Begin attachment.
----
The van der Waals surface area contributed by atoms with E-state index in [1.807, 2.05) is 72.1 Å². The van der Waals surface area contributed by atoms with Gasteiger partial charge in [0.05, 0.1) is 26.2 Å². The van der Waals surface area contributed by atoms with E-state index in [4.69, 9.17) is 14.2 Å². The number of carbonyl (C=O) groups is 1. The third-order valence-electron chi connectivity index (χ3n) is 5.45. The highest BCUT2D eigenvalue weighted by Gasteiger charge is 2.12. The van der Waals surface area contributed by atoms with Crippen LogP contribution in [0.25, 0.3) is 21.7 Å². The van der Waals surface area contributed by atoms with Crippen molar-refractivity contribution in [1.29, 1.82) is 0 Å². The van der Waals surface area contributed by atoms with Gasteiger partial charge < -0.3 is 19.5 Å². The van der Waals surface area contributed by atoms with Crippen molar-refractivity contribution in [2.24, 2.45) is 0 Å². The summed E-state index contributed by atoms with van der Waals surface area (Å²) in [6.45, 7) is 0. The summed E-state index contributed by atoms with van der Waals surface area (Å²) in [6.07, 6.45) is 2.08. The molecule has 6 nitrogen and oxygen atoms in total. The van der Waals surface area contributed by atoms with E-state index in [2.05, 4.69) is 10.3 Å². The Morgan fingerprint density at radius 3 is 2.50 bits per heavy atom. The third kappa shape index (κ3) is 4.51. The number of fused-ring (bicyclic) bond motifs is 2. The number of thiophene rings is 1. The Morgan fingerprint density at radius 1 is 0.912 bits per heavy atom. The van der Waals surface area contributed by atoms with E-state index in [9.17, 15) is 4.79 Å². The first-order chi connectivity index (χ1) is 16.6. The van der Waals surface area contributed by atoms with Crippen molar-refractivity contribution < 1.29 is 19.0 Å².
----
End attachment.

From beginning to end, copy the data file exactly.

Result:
The van der Waals surface area contributed by atoms with E-state index in [1.807, 2.05) is 72.1 Å². The van der Waals surface area contributed by atoms with Gasteiger partial charge in [0.05, 0.1) is 26.2 Å². The van der Waals surface area contributed by atoms with E-state index in [4.69, 9.17) is 14.2 Å². The number of carbonyl (C=O) groups is 1. The third-order valence-electron chi connectivity index (χ3n) is 5.45. The highest BCUT2D eigenvalue weighted by Gasteiger charge is 2.12. The van der Waals surface area contributed by atoms with Crippen LogP contribution in [0.25, 0.3) is 21.7 Å². The van der Waals surface area contributed by atoms with Crippen molar-refractivity contribution in [1.29, 1.82) is 0 Å². The van der Waals surface area contributed by atoms with Gasteiger partial charge < -0.3 is 19.5 Å². The van der Waals surface area contributed by atoms with Crippen molar-refractivity contribution in [2.24, 2.45) is 0 Å². The summed E-state index contributed by atoms with van der Waals surface area (Å²) in [6.45, 7) is 0. The summed E-state index contributed by atoms with van der Waals surface area (Å²) in [6.07, 6.45) is 2.08. The molecule has 6 nitrogen and oxygen atoms in total. The van der Waals surface area contributed by atoms with E-state index in [2.05, 4.69) is 10.3 Å². The Morgan fingerprint density at radius 3 is 2.50 bits per heavy atom. The third kappa shape index (κ3) is 4.51. The number of fused-ring (bicyclic) bond motifs is 2. The number of thiophene rings is 1. The Morgan fingerprint density at radius 1 is 0.912 bits per heavy atom. The van der Waals surface area contributed by atoms with E-state index in [9.17, 15) is 4.79 Å². The first-order chi connectivity index (χ1) is 16.6. The van der Waals surface area contributed by atoms with Crippen molar-refractivity contribution < 1.29 is 19.0 Å².